Jones incorporated his business in the early 1920s as J.A. Jones Construction Company. He, Edwin, and Raymond were listed as the three founders of the company. Throughout the 1920s the family managed to grow J.A. Jones Construction into a formidable regional construction company, working on numerous textile mills, warehouses, power plants, office buildings, and other major projects. J.A. Jones, while still in control of his firm, allowed his sons to handle projects for which they were better suited, and the threesome worked effectively as a team. The company became known as honest and dependable, and the Joneses often worked under verbal contracts sealed with no more than a handshake.
The company’s growth ground to a screeching halt in 1929 following the infamous stock market crash. New construction basically halted throughout the country and many contractors simply closed their doors and went out of business. Fortunately, Jones entered the Depression with little debt on its balance sheet. Just as important, the company was able to secure a contract in January 1930 to build a new military airbase in the Canal Zone in Panama. Besides generating cash flow that helped the firm survive, the project helped Jones to secure other government projects during the 1930s. Specifically, Jones was hired to manage several large-scale public housing projects throughout the Southeast. The Panama Canal project also gave Jones what would become invaluable experience in managing foreign projects.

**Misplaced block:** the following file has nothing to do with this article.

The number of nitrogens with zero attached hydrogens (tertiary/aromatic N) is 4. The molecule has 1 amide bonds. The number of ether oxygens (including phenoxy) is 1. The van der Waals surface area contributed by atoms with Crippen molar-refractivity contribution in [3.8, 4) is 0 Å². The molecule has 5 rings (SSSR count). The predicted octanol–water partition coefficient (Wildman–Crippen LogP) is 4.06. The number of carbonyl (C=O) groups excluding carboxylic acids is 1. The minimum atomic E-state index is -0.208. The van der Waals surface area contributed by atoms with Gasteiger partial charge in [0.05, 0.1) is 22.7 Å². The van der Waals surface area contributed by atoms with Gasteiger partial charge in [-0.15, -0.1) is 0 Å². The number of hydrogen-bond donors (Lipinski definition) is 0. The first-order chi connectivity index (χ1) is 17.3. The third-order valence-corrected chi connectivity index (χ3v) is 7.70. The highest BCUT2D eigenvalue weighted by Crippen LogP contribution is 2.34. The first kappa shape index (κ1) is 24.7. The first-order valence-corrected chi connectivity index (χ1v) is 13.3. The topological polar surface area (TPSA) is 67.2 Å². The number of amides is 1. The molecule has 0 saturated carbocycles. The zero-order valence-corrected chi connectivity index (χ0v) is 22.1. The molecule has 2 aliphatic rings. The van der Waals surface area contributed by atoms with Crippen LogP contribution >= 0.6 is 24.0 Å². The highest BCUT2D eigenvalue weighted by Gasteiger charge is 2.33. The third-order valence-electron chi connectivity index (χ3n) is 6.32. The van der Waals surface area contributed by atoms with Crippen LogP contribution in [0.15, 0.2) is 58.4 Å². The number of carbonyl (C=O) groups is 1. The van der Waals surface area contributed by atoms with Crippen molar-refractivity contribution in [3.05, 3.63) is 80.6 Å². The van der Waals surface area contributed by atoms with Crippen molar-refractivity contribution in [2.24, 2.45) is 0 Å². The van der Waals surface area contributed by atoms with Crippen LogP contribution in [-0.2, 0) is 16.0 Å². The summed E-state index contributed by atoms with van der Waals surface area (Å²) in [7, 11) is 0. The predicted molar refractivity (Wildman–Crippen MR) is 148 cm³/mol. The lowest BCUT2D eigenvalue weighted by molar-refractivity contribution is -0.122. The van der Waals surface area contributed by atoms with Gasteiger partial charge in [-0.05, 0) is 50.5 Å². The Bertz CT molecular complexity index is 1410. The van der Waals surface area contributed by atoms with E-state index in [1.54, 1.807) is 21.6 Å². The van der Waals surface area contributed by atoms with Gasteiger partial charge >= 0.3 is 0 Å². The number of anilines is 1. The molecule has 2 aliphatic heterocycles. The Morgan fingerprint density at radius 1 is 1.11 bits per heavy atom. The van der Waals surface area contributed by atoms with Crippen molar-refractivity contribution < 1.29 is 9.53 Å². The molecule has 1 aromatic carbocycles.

Jones emerged from the Great Depression as one of the largest and most respected construction companies in the southeastern United States. That status helped the company to secure several major defense contracts during World War II. Jones was asked, for example, to build the first and largest military camp, Camp Shelby in Mississippi. About a dozen other camp construction jobs followed, as well as contracts to build hospitals, giant dams and power plants, supply depots, and air bases in South America. Jones was also asked to build and operate a shipyard, which suddenly cast the company into the role of shipbuilder for the U.S. government. Incredibly, Jones managed the construction of 212 cargo ships and tankers during the war.